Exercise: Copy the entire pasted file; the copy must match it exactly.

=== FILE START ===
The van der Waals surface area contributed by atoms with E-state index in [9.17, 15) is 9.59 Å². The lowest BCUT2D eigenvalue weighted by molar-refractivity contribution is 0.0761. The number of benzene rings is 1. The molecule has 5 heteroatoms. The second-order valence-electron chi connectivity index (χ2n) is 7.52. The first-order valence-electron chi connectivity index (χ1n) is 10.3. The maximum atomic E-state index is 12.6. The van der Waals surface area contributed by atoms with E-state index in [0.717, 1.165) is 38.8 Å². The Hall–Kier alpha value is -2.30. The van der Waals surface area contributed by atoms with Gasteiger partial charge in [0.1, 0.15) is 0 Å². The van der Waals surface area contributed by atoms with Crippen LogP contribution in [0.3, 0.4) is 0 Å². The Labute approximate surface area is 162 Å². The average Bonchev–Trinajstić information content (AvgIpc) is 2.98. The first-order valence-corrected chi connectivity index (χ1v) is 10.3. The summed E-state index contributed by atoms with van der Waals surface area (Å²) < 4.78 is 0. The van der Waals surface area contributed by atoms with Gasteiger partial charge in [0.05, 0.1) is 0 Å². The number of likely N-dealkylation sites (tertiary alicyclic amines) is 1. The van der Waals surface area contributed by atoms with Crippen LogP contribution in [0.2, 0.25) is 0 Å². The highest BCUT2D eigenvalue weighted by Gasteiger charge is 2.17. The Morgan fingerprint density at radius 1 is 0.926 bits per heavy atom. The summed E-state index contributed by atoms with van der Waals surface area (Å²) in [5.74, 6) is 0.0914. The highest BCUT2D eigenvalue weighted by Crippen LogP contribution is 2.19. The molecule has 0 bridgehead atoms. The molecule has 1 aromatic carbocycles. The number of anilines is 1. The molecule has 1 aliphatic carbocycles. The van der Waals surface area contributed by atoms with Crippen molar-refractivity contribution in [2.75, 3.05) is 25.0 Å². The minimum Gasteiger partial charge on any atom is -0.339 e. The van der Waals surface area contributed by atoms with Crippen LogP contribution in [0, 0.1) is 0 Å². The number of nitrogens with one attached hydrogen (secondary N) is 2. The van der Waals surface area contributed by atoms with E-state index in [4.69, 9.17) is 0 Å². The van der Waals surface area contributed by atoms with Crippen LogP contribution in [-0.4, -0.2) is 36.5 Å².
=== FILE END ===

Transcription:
The van der Waals surface area contributed by atoms with E-state index in [9.17, 15) is 9.59 Å². The lowest BCUT2D eigenvalue weighted by molar-refractivity contribution is 0.0761. The number of benzene rings is 1. The molecule has 5 heteroatoms. The second-order valence-electron chi connectivity index (χ2n) is 7.52. The first-order valence-electron chi connectivity index (χ1n) is 10.3. The maximum atomic E-state index is 12.6. The van der Waals surface area contributed by atoms with E-state index in [0.717, 1.165) is 38.8 Å². The Hall–Kier alpha value is -2.30. The van der Waals surface area contributed by atoms with Gasteiger partial charge in [0.1, 0.15) is 0 Å². The van der Waals surface area contributed by atoms with Crippen LogP contribution in [0.3, 0.4) is 0 Å². The Labute approximate surface area is 162 Å². The average Bonchev–Trinajstić information content (AvgIpc) is 2.98. The first-order valence-corrected chi connectivity index (χ1v) is 10.3. The summed E-state index contributed by atoms with van der Waals surface area (Å²) < 4.78 is 0. The van der Waals surface area contributed by atoms with Gasteiger partial charge in [0.05, 0.1) is 0 Å². The number of likely N-dealkylation sites (tertiary alicyclic amines) is 1. The van der Waals surface area contributed by atoms with Crippen LogP contribution in [0.2, 0.25) is 0 Å². The highest BCUT2D eigenvalue weighted by Gasteiger charge is 2.17. The Morgan fingerprint density at radius 1 is 0.926 bits per heavy atom. The summed E-state index contributed by atoms with van der Waals surface area (Å²) in [5.74, 6) is 0.0914. The highest BCUT2D eigenvalue weighted by Crippen LogP contribution is 2.19. The molecule has 0 bridgehead atoms. The molecule has 1 aromatic carbocycles. The number of anilines is 1. The molecule has 1 aliphatic carbocycles. The van der Waals surface area contributed by atoms with Crippen molar-refractivity contribution in [2.75, 3.05) is 25.0 Å². The minimum Gasteiger partial charge on any atom is -0.339 e. The van der Waals surface area contributed by atoms with Crippen LogP contribution in [0, 0.1) is 0 Å². The number of nitrogens with one attached hydrogen (secondary N) is 2. The van der Waals surface area contributed by atoms with E-state index in [4.69, 9.17) is 0 Å². The van der Waals surface area contributed by atoms with Crippen LogP contribution in [-0.4, -0.2) is 36.5 Å².